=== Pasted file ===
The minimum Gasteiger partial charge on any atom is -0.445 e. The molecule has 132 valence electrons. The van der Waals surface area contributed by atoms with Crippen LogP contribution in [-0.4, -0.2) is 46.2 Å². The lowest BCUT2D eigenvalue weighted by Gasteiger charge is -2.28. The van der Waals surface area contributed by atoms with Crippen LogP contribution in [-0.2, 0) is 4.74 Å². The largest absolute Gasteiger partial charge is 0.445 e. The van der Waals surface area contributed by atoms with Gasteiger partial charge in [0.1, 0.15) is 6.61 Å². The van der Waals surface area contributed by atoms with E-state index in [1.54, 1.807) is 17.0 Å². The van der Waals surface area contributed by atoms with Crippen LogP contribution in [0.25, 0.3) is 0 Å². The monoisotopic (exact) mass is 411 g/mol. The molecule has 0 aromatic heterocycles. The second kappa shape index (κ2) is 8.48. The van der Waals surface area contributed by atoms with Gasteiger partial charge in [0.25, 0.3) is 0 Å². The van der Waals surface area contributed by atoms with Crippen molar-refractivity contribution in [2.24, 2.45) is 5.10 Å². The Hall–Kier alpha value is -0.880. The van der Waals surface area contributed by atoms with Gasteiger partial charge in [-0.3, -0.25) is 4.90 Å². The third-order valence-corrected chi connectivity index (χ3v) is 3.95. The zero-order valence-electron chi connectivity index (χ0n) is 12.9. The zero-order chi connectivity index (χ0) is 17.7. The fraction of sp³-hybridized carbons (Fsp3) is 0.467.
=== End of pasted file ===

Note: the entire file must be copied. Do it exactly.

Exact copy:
The minimum Gasteiger partial charge on any atom is -0.445 e. The molecule has 132 valence electrons. The van der Waals surface area contributed by atoms with Crippen LogP contribution in [-0.4, -0.2) is 46.2 Å². The lowest BCUT2D eigenvalue weighted by Gasteiger charge is -2.28. The van der Waals surface area contributed by atoms with Crippen LogP contribution in [-0.2, 0) is 4.74 Å². The largest absolute Gasteiger partial charge is 0.445 e. The van der Waals surface area contributed by atoms with Gasteiger partial charge in [0.1, 0.15) is 6.61 Å². The van der Waals surface area contributed by atoms with E-state index in [1.54, 1.807) is 17.0 Å². The van der Waals surface area contributed by atoms with Crippen LogP contribution in [0.25, 0.3) is 0 Å². The monoisotopic (exact) mass is 411 g/mol. The molecule has 0 aromatic heterocycles. The second kappa shape index (κ2) is 8.48. The van der Waals surface area contributed by atoms with Gasteiger partial charge in [0.25, 0.3) is 0 Å². The van der Waals surface area contributed by atoms with Crippen molar-refractivity contribution in [2.24, 2.45) is 5.10 Å². The Hall–Kier alpha value is -0.880. The van der Waals surface area contributed by atoms with Gasteiger partial charge in [-0.3, -0.25) is 4.90 Å². The third-order valence-corrected chi connectivity index (χ3v) is 3.95. The zero-order valence-electron chi connectivity index (χ0n) is 12.9. The zero-order chi connectivity index (χ0) is 17.7. The fraction of sp³-hybridized carbons (Fsp3) is 0.467.